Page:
“Pharmaceutically acceptable vehicle” means a carrier, diluent, adjuvant, or excipient, or a combination thereof, with which a component is administered to a patient. A pharmaceutically acceptable vehicle may include, but is not limited to, polyethylene glycol; wax; lactose; glucose; sucrose; magnesium stearate; silicic derivatives; calcium sulfate; dicalcium phosphate; starch; cellulose derivatives; gelatin; natural and synthetic gums such as, but not limited to, sodium alginate, polyethylene glycol and wax; suitable oil; saline; sugar solution such as, but not limited to, aqueous dextrose or aqueous glucose; DMSO; glycols such as, but not limited to, polyethylene or polypropylene glycol; lubricants such as, but not limited to, sodium oleate, sodium acetate, sodium stearate, sodium chloride, sodium benzoate, talc, and magnesium stearate; disintegrating agents, including calcium carbonate, sodium bicarbonate, agar, starch, and xanthan gum; and absorptive carriers such as, but not limited to, bentonite and klonin.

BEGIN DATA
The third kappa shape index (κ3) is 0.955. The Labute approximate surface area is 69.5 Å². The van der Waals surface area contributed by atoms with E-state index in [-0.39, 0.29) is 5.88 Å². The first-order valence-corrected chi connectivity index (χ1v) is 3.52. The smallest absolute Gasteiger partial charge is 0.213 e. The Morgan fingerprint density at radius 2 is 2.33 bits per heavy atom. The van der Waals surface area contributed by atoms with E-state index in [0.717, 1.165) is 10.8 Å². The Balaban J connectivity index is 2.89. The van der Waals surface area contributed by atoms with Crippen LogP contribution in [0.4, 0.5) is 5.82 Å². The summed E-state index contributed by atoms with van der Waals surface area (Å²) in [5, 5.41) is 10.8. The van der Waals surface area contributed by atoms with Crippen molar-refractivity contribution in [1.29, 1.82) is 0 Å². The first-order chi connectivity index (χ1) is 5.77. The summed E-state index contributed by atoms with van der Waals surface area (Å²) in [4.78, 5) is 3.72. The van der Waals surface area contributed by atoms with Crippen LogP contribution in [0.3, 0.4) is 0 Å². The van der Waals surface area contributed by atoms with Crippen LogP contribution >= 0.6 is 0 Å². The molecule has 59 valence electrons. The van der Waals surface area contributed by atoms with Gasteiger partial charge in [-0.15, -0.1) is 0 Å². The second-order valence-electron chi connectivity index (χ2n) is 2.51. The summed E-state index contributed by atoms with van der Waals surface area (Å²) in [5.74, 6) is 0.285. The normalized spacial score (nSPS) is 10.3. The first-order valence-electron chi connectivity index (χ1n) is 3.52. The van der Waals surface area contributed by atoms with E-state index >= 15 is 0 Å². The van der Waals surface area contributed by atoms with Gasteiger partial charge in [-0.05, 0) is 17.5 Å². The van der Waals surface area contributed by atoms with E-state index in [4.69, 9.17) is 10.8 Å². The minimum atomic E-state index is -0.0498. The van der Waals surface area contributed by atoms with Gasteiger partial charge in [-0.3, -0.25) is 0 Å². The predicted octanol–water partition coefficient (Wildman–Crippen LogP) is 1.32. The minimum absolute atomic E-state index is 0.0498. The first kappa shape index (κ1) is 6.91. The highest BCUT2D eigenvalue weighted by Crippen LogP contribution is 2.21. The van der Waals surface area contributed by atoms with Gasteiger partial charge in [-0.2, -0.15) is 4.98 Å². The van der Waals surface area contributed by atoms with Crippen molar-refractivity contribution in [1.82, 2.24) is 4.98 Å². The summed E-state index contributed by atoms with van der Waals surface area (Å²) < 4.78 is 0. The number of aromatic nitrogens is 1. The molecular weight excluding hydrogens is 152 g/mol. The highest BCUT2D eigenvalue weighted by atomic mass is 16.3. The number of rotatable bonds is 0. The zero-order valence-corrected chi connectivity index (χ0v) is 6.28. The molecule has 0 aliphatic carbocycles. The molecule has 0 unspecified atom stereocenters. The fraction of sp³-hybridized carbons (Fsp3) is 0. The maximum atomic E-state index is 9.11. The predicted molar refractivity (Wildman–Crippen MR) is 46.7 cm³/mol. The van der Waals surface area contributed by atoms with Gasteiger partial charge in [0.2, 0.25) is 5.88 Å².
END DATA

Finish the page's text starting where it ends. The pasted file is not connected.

“Solvent” means a liquid or gas that has the ability to suspend, take out, draw out, separate, or attract one or more components to form a solution.

“Therapeutically effective amount” means the amount of a component that is sufficient to at least partially effect a treatment of a condition when administered to a patient. The therapeutically effective amount will vary depending on the condition, the route of administration of the component, and the age, weight, etc. of the patient being treated.